Monday, February 1, 2010

John Davis Jr.

The Shot End

Not quite right: that green garden hose
his hardened hands carefully coiled
into place, there by the barn
when workdays ran out of steam.

Slicker models rolled downtown
in hardware stores boasted
brass fittings on both ends.

Not his: Joined solely at spigot,
and like an adopted stray cat,
had its far end chopped off―

giving the poor thing just length
to water a back flowerbed
or show all the kids how
a real farmer takes a drink.

As older grandchildren, they'd learn:
There was only so much
a single-jointed hose could do,
yet on his land, his time,
it did so irreplaceably.

Where Our Tunnels Went

We liked to glamorize
those two metal culverts
supporting the road into town
as “tunnels” replete with treasure:
buried pirates’ gold and reptiles.

We ventured into those holes
closest home almost daily,
swapping off routes and dirt
like so many battered favorite
toys used and loved by us both.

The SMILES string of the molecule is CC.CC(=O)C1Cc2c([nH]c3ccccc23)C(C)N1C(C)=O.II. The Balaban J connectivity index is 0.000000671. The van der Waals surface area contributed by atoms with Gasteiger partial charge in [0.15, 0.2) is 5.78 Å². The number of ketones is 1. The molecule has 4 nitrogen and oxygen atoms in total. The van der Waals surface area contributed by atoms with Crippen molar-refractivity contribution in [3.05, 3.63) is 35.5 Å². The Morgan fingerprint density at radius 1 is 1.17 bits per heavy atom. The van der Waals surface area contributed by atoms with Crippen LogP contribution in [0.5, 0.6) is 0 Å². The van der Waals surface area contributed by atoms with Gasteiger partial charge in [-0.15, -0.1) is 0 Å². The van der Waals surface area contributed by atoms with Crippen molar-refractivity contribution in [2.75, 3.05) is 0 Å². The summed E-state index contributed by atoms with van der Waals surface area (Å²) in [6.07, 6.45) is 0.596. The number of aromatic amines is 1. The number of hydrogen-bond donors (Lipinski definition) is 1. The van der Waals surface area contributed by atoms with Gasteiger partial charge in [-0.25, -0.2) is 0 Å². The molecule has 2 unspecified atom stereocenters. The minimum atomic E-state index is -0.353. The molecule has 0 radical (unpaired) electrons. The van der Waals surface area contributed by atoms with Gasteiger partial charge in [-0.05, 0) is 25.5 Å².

Returning from a day’s plunder,
we had to compare to brag―
bottle caps to squirrel skulls,
pebbles to marbles,
buccaneer booty for certain.

One day, we just reached the end:
we found the city waiting
with vehicles, jobs, and girlfriends
sucking us out of separate,
mutual, childhood adventures.

Yet I never drive over
abridged road portions without
wondering: what boys could be
swapping tales underneath
while my car passes above.

Upon My Son’s Naptime

I contemplate my greatest uncle,
whose speed bump knuckles dug trenches
in Nazi landscape, foreheads, and faces
throughout the era of World War II.

An 82nd Airborne Ranger, holding
a knife was one of the tricks he used
to stay alert while standing guard―its metal
clang, if dropped, would keep him awake.

Bearing his name, you fight against sleep,
clutching my finger like government-issued
security: your digits and palm grasp hard
that first joint, not quite the hilt of my hand.

I know you’ve arrived at your dreams when,
with a sigh, you allow the release
of my unscarred, academic appendage,
exchanging it for your own closed fist.

-all poems previously published at Frigg Magazine

No comments:

Post a Comment